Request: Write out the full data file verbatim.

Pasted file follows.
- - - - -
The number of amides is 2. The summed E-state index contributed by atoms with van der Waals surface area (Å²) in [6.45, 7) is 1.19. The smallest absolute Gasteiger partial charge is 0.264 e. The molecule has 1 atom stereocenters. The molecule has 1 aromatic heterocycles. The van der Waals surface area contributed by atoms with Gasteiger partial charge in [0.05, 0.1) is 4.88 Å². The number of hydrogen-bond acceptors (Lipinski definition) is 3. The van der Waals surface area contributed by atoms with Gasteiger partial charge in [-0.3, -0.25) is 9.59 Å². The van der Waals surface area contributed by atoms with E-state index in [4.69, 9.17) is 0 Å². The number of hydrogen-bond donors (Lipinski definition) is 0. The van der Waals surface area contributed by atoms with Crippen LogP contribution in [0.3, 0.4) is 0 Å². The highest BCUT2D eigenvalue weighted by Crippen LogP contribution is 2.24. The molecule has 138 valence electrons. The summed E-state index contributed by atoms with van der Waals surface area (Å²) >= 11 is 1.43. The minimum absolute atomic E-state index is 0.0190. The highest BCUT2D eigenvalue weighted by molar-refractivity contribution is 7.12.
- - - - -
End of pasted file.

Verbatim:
The number of amides is 2. The summed E-state index contributed by atoms with van der Waals surface area (Å²) in [6.45, 7) is 1.19. The smallest absolute Gasteiger partial charge is 0.264 e. The molecule has 1 atom stereocenters. The molecule has 1 aromatic heterocycles. The van der Waals surface area contributed by atoms with Gasteiger partial charge in [0.05, 0.1) is 4.88 Å². The number of hydrogen-bond acceptors (Lipinski definition) is 3. The van der Waals surface area contributed by atoms with Gasteiger partial charge in [-0.3, -0.25) is 9.59 Å². The van der Waals surface area contributed by atoms with E-state index in [4.69, 9.17) is 0 Å². The number of hydrogen-bond donors (Lipinski definition) is 0. The van der Waals surface area contributed by atoms with Crippen LogP contribution in [0.3, 0.4) is 0 Å². The highest BCUT2D eigenvalue weighted by Crippen LogP contribution is 2.24. The molecule has 138 valence electrons. The summed E-state index contributed by atoms with van der Waals surface area (Å²) >= 11 is 1.43. The minimum absolute atomic E-state index is 0.0190. The highest BCUT2D eigenvalue weighted by molar-refractivity contribution is 7.12.